Home // Patient Info // Post-Operative Care

Post-Operative Care

Incision Care

There will be a sterile dressing over your surgical wound. You can remove this dressing 1 week after surgery and then there is no need to re-apply any dressings to the wound from that point. You need to keep your wound clean and dry at all times.

Diet

Resume your pre-hospital diet. We recommend you eat a well-balanced diet, supplemented by a daily multivitamin.

Weight bearing

Unless instructed otherwise, you may bear weight as tolerated on your operative leg. Initially, you will tend to favor the opposite leg and may have a limp, but with practice, you will eventually walk evenly on both legs.

Compression Socks

You are advised to wear your compression socks on both legs for 4 to 6 weeks to minimize post-operative swelling. You may take them off before going to bed if needed.

Medications

Resume your pre-hospital home medications unless otherwise instructed by your surgeon. In addition, you will be prescribed pain medications and a blood thinner to reduce the risk of blood clot formation. Dr. Halawi commonly prescribes the following medications unless there are contraindications or insurance issues.

  • Celecoxib 200 mg: take every 12 hours for 2 weeks. After the second week, take only as needed for pain.
  • Acetaminophen 1000 mg: take every 8 hours for 3 days. After the third day, take only as needed for pain.
  • Oxycodone 5 mg: take every 4 hours as needed for pain. Minimize the use of this medication whenever possible to avoid its potential adverse side effects. You are also advised to take an over the counter stool softener if using oxycodone to help prevent possible constipation.
  • Aspirin enteric coated 325 mg: take every 12 hours for 4 weeks. This is to help reduce the risk of developing a blood clot.

Activity

Avoid any strenuous activity or heavy lifting.

Physical Therapy

Walking is important for your recovery. After the anesthesia effects wear off, you are expected to walk at least 100 feet, usually right after you arrive in your hospital room. Your physical therapist will also teach you specific exercises.

  • For total knee replacement, make sure you keep a bump under your HEEL (not knee) at all times when you are in bed or resting. Work on straightening your knee by activating your quadriceps (tightening the muscles on the front part of your thigh) while your heel is over the bump. This will prevent the tendency of your operative knee from getting stiff in a bent position. Proper heel elevation is confirmed when there is at least 2 inches gap under your knee. Be vigilant in terms of working on full knee straightening and bending. The goal is to have your knee go from a straight position to 90 degrees bending in the first 2 weeks. Avoid bending greater than 90 degrees until after your first clinic visit.
  • For total hip replacement, the best rehabilitation activity is walking using your rolling walker. You will likely experience a limp and perceived leg length discrepancy that will go away as you practice walking evenly. Before leaving the hospital, your therapist will go over certain hip precautions to prevent the risk of hip dislocation.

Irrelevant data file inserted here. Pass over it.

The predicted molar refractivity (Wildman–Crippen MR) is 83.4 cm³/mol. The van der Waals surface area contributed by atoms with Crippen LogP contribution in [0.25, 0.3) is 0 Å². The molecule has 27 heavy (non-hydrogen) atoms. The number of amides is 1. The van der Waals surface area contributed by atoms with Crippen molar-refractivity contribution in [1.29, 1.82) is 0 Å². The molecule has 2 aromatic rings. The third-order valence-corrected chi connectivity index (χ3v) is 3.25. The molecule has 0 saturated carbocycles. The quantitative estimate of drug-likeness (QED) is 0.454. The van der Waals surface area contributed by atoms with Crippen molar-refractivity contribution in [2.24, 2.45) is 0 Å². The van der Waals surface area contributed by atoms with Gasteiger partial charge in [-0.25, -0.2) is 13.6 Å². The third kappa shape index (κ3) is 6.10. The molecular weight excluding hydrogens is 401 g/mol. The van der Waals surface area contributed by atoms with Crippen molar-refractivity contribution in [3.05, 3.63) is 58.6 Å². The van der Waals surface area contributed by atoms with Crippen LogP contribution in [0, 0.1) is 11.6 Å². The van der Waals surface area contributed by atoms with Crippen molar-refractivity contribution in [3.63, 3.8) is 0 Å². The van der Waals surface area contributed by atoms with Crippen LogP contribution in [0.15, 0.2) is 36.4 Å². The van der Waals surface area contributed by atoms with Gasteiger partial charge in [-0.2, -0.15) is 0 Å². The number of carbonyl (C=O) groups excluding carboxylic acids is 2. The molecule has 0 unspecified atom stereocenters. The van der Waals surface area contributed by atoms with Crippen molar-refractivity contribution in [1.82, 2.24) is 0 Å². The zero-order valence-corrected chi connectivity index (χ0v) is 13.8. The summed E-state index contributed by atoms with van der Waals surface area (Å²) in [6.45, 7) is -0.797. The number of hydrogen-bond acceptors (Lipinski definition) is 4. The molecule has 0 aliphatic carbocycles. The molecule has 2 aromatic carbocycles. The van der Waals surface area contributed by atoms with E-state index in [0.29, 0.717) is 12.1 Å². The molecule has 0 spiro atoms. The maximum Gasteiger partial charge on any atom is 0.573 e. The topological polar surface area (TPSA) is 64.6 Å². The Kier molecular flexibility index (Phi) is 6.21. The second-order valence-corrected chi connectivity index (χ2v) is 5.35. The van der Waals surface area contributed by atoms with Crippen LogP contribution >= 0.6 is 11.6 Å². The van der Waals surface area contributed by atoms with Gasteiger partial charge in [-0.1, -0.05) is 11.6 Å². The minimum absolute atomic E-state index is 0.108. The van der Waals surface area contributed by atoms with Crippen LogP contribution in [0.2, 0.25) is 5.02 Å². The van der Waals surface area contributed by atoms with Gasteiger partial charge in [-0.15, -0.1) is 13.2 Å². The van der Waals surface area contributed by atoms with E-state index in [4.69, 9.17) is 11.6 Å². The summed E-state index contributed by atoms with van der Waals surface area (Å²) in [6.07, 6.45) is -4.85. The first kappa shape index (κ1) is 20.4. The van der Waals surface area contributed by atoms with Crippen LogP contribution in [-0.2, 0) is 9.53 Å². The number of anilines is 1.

Home Health Care

  • For total knee replacement, you will have a physical therapist come to your home to help make sure you are progressing with your knee range of motion.
  • For total hip replacement, home health therapy is provided on a case by case basis.

Showering

While the sterile dressing applied over your surgical wound is water-proof, water can sometimes still leak under the dressing if there are cracks within the seal. For this reason, it is recommended that you wait until after the dressing is removed 1 week after surgery before you shower. Never submerge the wound in still water (pool, bathtub, etc.) until the wound has completely healed (at least 1 month after surgery). Do not apply lotions, creams, hydrogen peroxide, etc. to the wound.

Use of Bed Pillow

Keep a regular puffy pillow between your legs while sleeping for 6 weeks. This only applies if you had a hip replacement.

Driving

Do not drive until you are cleared by your surgeon. This will be addressed at your first follow-up visit. Never drive while taking opioid medications (e.g., oxycodone).

Follow Up

You will follow up in clinic in 2 weeks after surgery. All your follow-up appointments will be made automatically.

Emergency Issues

For emergent issues such as shortness of breath, call 911.

Urgent Issues

For urgent after-hours issues (e.g., temperature greater than 101.5 Fahrenheit, worsening pain, redness or drainage from incision, increasing leg swelling), contact the orthopaedic surgery resident on call at (860) 679-2000.  During business hours, call (860) 679-6600 and ask to be transferred to Dr. Halawi’s staff.

Final Words

Remember you just had a major surgery. Pain is expected but will gradually improve day after day. Take care of yourself. Eat well and keep yourself hydrated! Exercise to tolerance! We look forward to seeing you in clinic.

your-practice-online